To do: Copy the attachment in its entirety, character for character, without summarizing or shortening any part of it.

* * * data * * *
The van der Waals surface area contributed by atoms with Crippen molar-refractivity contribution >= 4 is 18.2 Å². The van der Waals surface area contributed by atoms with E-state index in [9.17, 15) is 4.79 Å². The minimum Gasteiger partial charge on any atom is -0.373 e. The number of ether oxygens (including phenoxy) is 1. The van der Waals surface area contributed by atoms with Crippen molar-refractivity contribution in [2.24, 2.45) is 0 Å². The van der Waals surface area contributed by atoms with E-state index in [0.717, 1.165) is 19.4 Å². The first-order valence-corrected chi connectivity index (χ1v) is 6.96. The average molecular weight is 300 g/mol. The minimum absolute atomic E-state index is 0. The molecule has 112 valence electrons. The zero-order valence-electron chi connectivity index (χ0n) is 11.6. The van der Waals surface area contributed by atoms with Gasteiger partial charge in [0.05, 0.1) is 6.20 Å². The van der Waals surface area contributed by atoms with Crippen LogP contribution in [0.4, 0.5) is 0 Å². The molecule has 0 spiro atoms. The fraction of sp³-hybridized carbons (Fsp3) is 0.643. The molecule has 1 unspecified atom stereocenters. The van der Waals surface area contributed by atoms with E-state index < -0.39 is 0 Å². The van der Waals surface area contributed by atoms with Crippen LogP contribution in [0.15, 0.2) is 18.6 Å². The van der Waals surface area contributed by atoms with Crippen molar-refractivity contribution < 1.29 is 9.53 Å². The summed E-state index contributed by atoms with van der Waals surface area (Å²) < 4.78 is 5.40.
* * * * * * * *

The van der Waals surface area contributed by atoms with Crippen molar-refractivity contribution >= 4 is 18.2 Å². The van der Waals surface area contributed by atoms with E-state index in [9.17, 15) is 4.79 Å². The minimum Gasteiger partial charge on any atom is -0.373 e. The number of ether oxygens (including phenoxy) is 1. The van der Waals surface area contributed by atoms with Crippen molar-refractivity contribution in [2.24, 2.45) is 0 Å². The van der Waals surface area contributed by atoms with E-state index in [0.717, 1.165) is 19.4 Å². The first-order valence-corrected chi connectivity index (χ1v) is 6.96. The average molecular weight is 300 g/mol. The minimum absolute atomic E-state index is 0. The molecule has 112 valence electrons. The zero-order valence-electron chi connectivity index (χ0n) is 11.6. The van der Waals surface area contributed by atoms with Gasteiger partial charge in [0.05, 0.1) is 6.20 Å². The van der Waals surface area contributed by atoms with Crippen LogP contribution in [0.4, 0.5) is 0 Å². The molecule has 0 spiro atoms. The fraction of sp³-hybridized carbons (Fsp3) is 0.643. The molecule has 1 unspecified atom stereocenters. The van der Waals surface area contributed by atoms with E-state index < -0.39 is 0 Å². The van der Waals surface area contributed by atoms with Crippen LogP contribution in [0.15, 0.2) is 18.6 Å². The van der Waals surface area contributed by atoms with Crippen molar-refractivity contribution < 1.29 is 9.53 Å². The summed E-state index contributed by atoms with van der Waals surface area (Å²) < 4.78 is 5.40.